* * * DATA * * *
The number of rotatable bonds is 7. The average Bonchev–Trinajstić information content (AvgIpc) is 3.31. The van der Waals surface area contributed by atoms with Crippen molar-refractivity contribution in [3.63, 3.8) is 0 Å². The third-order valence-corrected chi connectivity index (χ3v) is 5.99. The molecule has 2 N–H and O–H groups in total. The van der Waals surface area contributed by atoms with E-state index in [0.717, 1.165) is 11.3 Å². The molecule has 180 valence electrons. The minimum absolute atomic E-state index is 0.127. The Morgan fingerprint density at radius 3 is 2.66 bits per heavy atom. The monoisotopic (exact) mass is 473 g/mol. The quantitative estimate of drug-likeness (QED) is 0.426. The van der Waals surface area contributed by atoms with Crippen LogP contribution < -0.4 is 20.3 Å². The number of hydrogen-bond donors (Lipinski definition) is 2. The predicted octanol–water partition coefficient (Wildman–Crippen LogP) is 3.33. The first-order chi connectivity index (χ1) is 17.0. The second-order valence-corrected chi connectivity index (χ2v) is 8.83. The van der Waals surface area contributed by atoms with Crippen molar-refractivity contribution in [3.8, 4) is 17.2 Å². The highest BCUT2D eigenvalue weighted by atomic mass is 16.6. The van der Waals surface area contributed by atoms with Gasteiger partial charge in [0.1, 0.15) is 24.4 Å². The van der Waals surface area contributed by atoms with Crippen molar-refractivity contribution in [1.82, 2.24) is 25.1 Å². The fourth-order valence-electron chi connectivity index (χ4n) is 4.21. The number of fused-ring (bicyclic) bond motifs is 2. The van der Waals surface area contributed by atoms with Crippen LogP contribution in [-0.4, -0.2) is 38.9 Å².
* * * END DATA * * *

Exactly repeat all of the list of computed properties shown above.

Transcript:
The number of rotatable bonds is 7. The average Bonchev–Trinajstić information content (AvgIpc) is 3.31. The van der Waals surface area contributed by atoms with Crippen molar-refractivity contribution in [3.63, 3.8) is 0 Å². The third-order valence-corrected chi connectivity index (χ3v) is 5.99. The molecule has 2 N–H and O–H groups in total. The van der Waals surface area contributed by atoms with E-state index in [0.717, 1.165) is 11.3 Å². The molecule has 180 valence electrons. The minimum absolute atomic E-state index is 0.127. The Morgan fingerprint density at radius 3 is 2.66 bits per heavy atom. The monoisotopic (exact) mass is 473 g/mol. The quantitative estimate of drug-likeness (QED) is 0.426. The van der Waals surface area contributed by atoms with Crippen LogP contribution < -0.4 is 20.3 Å². The number of hydrogen-bond donors (Lipinski definition) is 2. The predicted octanol–water partition coefficient (Wildman–Crippen LogP) is 3.33. The first-order chi connectivity index (χ1) is 17.0. The second-order valence-corrected chi connectivity index (χ2v) is 8.83. The van der Waals surface area contributed by atoms with Crippen molar-refractivity contribution in [3.8, 4) is 17.2 Å². The highest BCUT2D eigenvalue weighted by atomic mass is 16.6. The van der Waals surface area contributed by atoms with Gasteiger partial charge in [0.1, 0.15) is 24.4 Å². The van der Waals surface area contributed by atoms with Crippen molar-refractivity contribution in [1.82, 2.24) is 25.1 Å². The fourth-order valence-electron chi connectivity index (χ4n) is 4.21. The number of fused-ring (bicyclic) bond motifs is 2. The van der Waals surface area contributed by atoms with Crippen LogP contribution in [-0.4, -0.2) is 38.9 Å².